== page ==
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the sanguine politician: But if characters and events in themselves little (if að all) adapted to the great purposes of intellectual and moral improvement, can create such an interest in the worldly mind, with what superior delight and advantage may the subjects of the wisdom that is from above review the lives of those who (whatever inauspicious circumstances may have attached to their origin, or to their condition in life) have exemplified the beauties of unaffected devotion, and shewn the way to true, to substantial happiness, and immortal bonour!" Such a man, although the meanest mechanic, who employs his best affections upon the Author of his life and salvation, who loves the good, compassionates the distressed, and breathes peace and good-will to all; who abhors vice, and pities the vicious, who subdues and triumphs over the unruly passions of his fallen nature; such a man (however low his outward condition) is the best patriot, and has more just pretensions to heroism, than he who makes the most glaring figure in the eye of an injudicious world. He is like one of the fixed stars, which through the remoteness of its situation, may be thought very inconsiderable and obscure by unskilful beholders, yet is as truly great and glorious in itself, as those luminaries which, by being placed more commodiously for our view, shine with more distinguished lustre*."
The christian will here see the excellence of genuine religion, in its influ ence upon the mind and conduct through every department of life. In the most afflicted state of the Saviour's empire, he will find some bright examples of decision, unshaken confidence, and undaunted zeal. His faith in the doctrines of the gospel will be confirmed by observing the god-like tempers, and the varions lineaments of the divine character produced by the sovereign virtues of those doctrines. In such memoirs, he will learn more perfectly to distinguish between the realities and the shadows of devotion; and to decide more satisfactorily on the state of religion in his own mind; and while tracing the mysterious operations of providence, in advancing the servants of God to prosperity and happiness, by trivial and improbable means, new sources of admiration and pleasure will continually open to his view. Here in the time of difficulty, he may obtain well adapted directions for his conduct; he may meet with salutary caution amidst the allurements of worldly enjoyment; and in the prospect of suffering or dying, he may so far enter into the spirit of the characters he contemplates, as more effectually to secure the dignity of his own.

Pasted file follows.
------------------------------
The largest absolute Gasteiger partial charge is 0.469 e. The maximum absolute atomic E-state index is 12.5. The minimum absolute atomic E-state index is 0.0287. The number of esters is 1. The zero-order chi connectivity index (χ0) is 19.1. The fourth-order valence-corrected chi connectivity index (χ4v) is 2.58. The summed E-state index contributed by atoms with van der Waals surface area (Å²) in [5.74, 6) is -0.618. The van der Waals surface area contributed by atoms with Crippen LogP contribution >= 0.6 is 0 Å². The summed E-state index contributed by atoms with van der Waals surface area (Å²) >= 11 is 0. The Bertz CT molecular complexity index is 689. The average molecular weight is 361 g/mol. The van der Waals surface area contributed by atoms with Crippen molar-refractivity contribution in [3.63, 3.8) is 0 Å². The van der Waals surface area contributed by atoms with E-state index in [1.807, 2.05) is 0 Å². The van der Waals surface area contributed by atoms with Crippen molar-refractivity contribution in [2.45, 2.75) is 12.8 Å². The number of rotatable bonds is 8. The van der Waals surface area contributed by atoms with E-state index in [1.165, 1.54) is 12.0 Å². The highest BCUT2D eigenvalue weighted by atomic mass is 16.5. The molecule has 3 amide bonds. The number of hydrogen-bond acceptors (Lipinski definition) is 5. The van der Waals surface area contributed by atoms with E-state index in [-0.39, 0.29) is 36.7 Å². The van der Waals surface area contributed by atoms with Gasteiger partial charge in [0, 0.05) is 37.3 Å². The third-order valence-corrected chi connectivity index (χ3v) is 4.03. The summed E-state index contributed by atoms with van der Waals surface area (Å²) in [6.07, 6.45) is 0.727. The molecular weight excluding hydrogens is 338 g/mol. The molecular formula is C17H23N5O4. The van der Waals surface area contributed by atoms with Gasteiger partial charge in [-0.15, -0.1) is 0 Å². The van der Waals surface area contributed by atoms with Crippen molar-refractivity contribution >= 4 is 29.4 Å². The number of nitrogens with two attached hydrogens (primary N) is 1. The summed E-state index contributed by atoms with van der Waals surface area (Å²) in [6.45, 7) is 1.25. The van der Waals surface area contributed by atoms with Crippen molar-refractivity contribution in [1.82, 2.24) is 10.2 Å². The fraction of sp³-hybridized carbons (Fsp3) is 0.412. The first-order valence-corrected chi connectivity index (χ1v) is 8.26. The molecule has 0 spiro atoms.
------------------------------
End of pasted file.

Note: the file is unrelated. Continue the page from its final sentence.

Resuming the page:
From the memorials of distinguishsd men, the student, who is seriously engaged in the pursuit of knowledge, will renew his strength, to surmount the hinderances incident to his labours, while he follows them, whose admired natural abilities have been cultivated to the highest attainable state of perfection, or whose persevering application to the means of improvement has brought to light hidden powers of genius; who were insensible to the baits of pleasure, the contagious example of indolence and vice, and the most discouraging difficulties; who were superior to the obstinate prejudices which often persecute a low origin, the disadvantages of indigence, a sickly constitution, natural impediments, and whatever a supine and grovelling mind would pronounce insuperable. While he keeps such a character in sight, he will assume fresh courage in struggling to useful eminence; and every day his success will be less dubious. The plans they adopted, the various helps of which they availed themselves in their progress, their uniform perseverance, their acquis
sitions and the application they made of them to the service of the church and of civil society, cannot fail to administer instruction. Every candidate for the work of the sanctuary, who feels as he ought the importance of his designation, and who, having finished his preparatory obligations, will owe much of his best assistance to the light reflected upon him from these luminaries.
Some, if not all, of these advantages, will be obtained from the life of Dr. Watts; if perused with such dispositions, as gave that life all its lustre. What is said of another eminent man, will with equal truth apply to him: As anatomy discovers all the curious contexture of our bodily fabric, so here are vivid representations of faith, love, and an heavenly mind; of humility, meekness, self-denial, entire resignation to the will of God, in their first and continued motions; with whatever parts and principles besides, compose the whole frame of the new creature. Here it is as if we could perceive with our eyes, how the blood circulates in an human body through all the veins and arteries; how the heart beats, the animal spirits fly to and fro, and how each nerve, tendon, fibre, and muscle, performs its several operations. Here it may be seen, how an heart touched from above, works and tends thitherward: how it depresses itself in humiliation, dilates itself in love, exalts itself in praise, submits itself under chastisement, and how it draws in its refreshments and succours as there is need. To many who have seen so amiable a course of life, how grateful will it be to behold the secret motions of those inward latent principles, from whence all proceed! Though others would look no further than the advantages (in external respects) that accrue from it. So some content themselves, to know by a clock the hour of the day, or partake the beneficial use of some rarer engine; the more curious, especially any that design imitation, and to compose something of the same kind, would be much more gratified, if through some pellucid enclosure, they could behold all the inward work, and observe how every wheel, spring, or movement, perform their seveFal parts and offices, towards that common use*.